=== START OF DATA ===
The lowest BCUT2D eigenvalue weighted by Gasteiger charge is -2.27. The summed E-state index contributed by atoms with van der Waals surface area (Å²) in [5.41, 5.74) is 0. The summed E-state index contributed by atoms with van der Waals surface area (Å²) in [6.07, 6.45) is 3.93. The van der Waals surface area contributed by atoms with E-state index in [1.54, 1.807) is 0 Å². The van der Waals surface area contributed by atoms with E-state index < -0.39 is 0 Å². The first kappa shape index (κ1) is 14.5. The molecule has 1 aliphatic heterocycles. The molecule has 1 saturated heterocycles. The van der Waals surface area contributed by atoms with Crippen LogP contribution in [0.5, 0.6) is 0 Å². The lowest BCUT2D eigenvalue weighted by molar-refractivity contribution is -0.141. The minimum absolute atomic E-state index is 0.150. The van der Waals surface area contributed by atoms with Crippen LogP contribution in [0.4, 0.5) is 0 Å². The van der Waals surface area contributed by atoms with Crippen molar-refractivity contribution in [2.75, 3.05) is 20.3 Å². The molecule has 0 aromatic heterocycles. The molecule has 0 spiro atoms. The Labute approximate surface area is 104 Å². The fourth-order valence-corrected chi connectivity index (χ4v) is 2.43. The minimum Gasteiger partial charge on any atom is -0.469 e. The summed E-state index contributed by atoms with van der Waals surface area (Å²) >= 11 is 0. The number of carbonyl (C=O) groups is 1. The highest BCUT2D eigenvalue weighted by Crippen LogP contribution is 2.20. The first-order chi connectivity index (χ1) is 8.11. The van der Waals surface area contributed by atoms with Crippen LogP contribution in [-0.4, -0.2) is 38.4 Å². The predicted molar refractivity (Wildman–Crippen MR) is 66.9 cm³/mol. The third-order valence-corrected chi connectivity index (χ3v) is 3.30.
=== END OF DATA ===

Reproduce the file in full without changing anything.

The lowest BCUT2D eigenvalue weighted by Gasteiger charge is -2.27. The summed E-state index contributed by atoms with van der Waals surface area (Å²) in [5.41, 5.74) is 0. The summed E-state index contributed by atoms with van der Waals surface area (Å²) in [6.07, 6.45) is 3.93. The van der Waals surface area contributed by atoms with E-state index in [1.54, 1.807) is 0 Å². The van der Waals surface area contributed by atoms with E-state index < -0.39 is 0 Å². The first kappa shape index (κ1) is 14.5. The molecule has 1 aliphatic heterocycles. The molecule has 1 saturated heterocycles. The van der Waals surface area contributed by atoms with Crippen LogP contribution in [0.5, 0.6) is 0 Å². The lowest BCUT2D eigenvalue weighted by molar-refractivity contribution is -0.141. The minimum absolute atomic E-state index is 0.150. The van der Waals surface area contributed by atoms with Crippen LogP contribution in [0.4, 0.5) is 0 Å². The van der Waals surface area contributed by atoms with Crippen molar-refractivity contribution in [2.75, 3.05) is 20.3 Å². The molecule has 0 aromatic heterocycles. The molecule has 0 spiro atoms. The Labute approximate surface area is 104 Å². The fourth-order valence-corrected chi connectivity index (χ4v) is 2.43. The minimum Gasteiger partial charge on any atom is -0.469 e. The summed E-state index contributed by atoms with van der Waals surface area (Å²) >= 11 is 0. The number of carbonyl (C=O) groups is 1. The highest BCUT2D eigenvalue weighted by Crippen LogP contribution is 2.20. The first-order chi connectivity index (χ1) is 8.11. The van der Waals surface area contributed by atoms with Crippen LogP contribution in [-0.4, -0.2) is 38.4 Å². The predicted molar refractivity (Wildman–Crippen MR) is 66.9 cm³/mol. The third-order valence-corrected chi connectivity index (χ3v) is 3.30.